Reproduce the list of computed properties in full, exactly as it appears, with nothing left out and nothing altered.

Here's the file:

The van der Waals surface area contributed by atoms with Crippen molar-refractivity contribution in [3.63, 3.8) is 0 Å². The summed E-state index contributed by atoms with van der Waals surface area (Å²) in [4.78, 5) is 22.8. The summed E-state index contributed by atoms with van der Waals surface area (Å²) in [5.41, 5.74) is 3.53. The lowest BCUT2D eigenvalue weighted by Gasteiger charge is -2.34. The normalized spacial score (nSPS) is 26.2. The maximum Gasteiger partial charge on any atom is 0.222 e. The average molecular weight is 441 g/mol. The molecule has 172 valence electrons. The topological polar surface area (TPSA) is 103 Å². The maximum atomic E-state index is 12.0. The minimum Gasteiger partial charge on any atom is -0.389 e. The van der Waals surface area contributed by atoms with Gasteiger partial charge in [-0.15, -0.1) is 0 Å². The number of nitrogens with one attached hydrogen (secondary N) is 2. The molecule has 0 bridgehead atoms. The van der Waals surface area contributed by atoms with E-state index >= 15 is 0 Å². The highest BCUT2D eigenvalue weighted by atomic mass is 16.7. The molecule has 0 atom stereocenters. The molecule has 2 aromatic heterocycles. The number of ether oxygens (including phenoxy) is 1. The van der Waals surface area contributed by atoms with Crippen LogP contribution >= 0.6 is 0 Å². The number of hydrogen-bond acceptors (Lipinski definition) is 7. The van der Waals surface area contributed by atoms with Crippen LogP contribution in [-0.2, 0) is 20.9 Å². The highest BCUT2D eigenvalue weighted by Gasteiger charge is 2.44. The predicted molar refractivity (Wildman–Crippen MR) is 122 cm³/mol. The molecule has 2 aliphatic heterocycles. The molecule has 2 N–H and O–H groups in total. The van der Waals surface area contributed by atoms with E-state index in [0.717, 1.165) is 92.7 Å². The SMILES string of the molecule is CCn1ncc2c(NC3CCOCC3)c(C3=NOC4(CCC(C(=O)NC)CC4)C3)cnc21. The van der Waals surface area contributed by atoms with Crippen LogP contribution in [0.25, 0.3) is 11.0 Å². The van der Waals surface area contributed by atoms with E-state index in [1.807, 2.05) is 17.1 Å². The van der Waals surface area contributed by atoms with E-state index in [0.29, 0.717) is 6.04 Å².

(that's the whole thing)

The van der Waals surface area contributed by atoms with Crippen molar-refractivity contribution in [3.63, 3.8) is 0 Å². The summed E-state index contributed by atoms with van der Waals surface area (Å²) in [4.78, 5) is 22.8. The summed E-state index contributed by atoms with van der Waals surface area (Å²) in [5.41, 5.74) is 3.53. The lowest BCUT2D eigenvalue weighted by Gasteiger charge is -2.34. The normalized spacial score (nSPS) is 26.2. The maximum Gasteiger partial charge on any atom is 0.222 e. The average molecular weight is 441 g/mol. The molecule has 172 valence electrons. The topological polar surface area (TPSA) is 103 Å². The maximum atomic E-state index is 12.0. The minimum Gasteiger partial charge on any atom is -0.389 e. The van der Waals surface area contributed by atoms with Gasteiger partial charge in [-0.15, -0.1) is 0 Å². The number of nitrogens with one attached hydrogen (secondary N) is 2. The molecule has 0 bridgehead atoms. The van der Waals surface area contributed by atoms with E-state index >= 15 is 0 Å². The highest BCUT2D eigenvalue weighted by atomic mass is 16.7. The molecule has 0 atom stereocenters. The molecule has 2 aromatic heterocycles. The number of ether oxygens (including phenoxy) is 1. The van der Waals surface area contributed by atoms with Crippen LogP contribution >= 0.6 is 0 Å². The number of hydrogen-bond acceptors (Lipinski definition) is 7. The van der Waals surface area contributed by atoms with Crippen LogP contribution in [-0.2, 0) is 20.9 Å². The highest BCUT2D eigenvalue weighted by Gasteiger charge is 2.44. The predicted molar refractivity (Wildman–Crippen MR) is 122 cm³/mol. The molecule has 2 aliphatic heterocycles. The molecule has 2 N–H and O–H groups in total. The van der Waals surface area contributed by atoms with E-state index in [0.717, 1.165) is 92.7 Å². The SMILES string of the molecule is CCn1ncc2c(NC3CCOCC3)c(C3=NOC4(CCC(C(=O)NC)CC4)C3)cnc21. The van der Waals surface area contributed by atoms with Crippen LogP contribution in [0.25, 0.3) is 11.0 Å². The van der Waals surface area contributed by atoms with E-state index in [1.807, 2.05) is 17.1 Å². The van der Waals surface area contributed by atoms with E-state index in [0.29, 0.717) is 6.04 Å².